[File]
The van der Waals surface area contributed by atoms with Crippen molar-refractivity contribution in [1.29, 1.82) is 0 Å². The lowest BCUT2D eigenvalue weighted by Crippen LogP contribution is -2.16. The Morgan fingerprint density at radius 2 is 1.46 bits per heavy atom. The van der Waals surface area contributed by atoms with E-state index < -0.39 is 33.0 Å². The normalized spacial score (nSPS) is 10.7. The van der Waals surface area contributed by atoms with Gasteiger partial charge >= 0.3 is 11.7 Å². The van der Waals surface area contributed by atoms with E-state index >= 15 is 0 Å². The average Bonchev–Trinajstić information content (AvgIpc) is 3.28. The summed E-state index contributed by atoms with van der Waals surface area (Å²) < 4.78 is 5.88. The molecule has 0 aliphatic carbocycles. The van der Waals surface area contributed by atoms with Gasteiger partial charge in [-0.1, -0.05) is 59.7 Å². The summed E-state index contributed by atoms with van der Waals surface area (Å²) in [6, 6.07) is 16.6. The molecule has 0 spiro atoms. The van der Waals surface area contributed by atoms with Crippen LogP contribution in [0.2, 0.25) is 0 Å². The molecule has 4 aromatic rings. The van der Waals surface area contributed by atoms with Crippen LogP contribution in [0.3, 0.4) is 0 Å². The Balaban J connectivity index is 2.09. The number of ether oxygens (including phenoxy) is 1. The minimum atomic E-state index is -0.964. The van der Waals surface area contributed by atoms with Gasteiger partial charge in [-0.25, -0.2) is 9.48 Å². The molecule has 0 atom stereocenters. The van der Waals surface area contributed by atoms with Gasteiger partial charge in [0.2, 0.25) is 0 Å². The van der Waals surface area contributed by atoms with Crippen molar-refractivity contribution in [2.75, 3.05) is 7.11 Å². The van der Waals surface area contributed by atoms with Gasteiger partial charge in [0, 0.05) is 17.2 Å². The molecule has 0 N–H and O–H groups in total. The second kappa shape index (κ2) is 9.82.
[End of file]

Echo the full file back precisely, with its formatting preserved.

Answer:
The van der Waals surface area contributed by atoms with Crippen molar-refractivity contribution in [1.29, 1.82) is 0 Å². The lowest BCUT2D eigenvalue weighted by Crippen LogP contribution is -2.16. The Morgan fingerprint density at radius 2 is 1.46 bits per heavy atom. The van der Waals surface area contributed by atoms with E-state index < -0.39 is 33.0 Å². The normalized spacial score (nSPS) is 10.7. The van der Waals surface area contributed by atoms with Gasteiger partial charge >= 0.3 is 11.7 Å². The van der Waals surface area contributed by atoms with E-state index >= 15 is 0 Å². The average Bonchev–Trinajstić information content (AvgIpc) is 3.28. The summed E-state index contributed by atoms with van der Waals surface area (Å²) < 4.78 is 5.88. The molecule has 0 aliphatic carbocycles. The van der Waals surface area contributed by atoms with Gasteiger partial charge in [-0.1, -0.05) is 59.7 Å². The summed E-state index contributed by atoms with van der Waals surface area (Å²) in [6, 6.07) is 16.6. The molecule has 0 spiro atoms. The van der Waals surface area contributed by atoms with Crippen LogP contribution in [0.2, 0.25) is 0 Å². The molecule has 4 aromatic rings. The van der Waals surface area contributed by atoms with Crippen LogP contribution in [0.3, 0.4) is 0 Å². The Balaban J connectivity index is 2.09. The number of ether oxygens (including phenoxy) is 1. The minimum atomic E-state index is -0.964. The van der Waals surface area contributed by atoms with Gasteiger partial charge in [-0.25, -0.2) is 9.48 Å². The molecule has 0 atom stereocenters. The van der Waals surface area contributed by atoms with Gasteiger partial charge in [0.2, 0.25) is 0 Å². The van der Waals surface area contributed by atoms with Crippen molar-refractivity contribution in [2.75, 3.05) is 7.11 Å². The van der Waals surface area contributed by atoms with Gasteiger partial charge in [0, 0.05) is 17.2 Å². The molecule has 0 N–H and O–H groups in total. The second kappa shape index (κ2) is 9.82.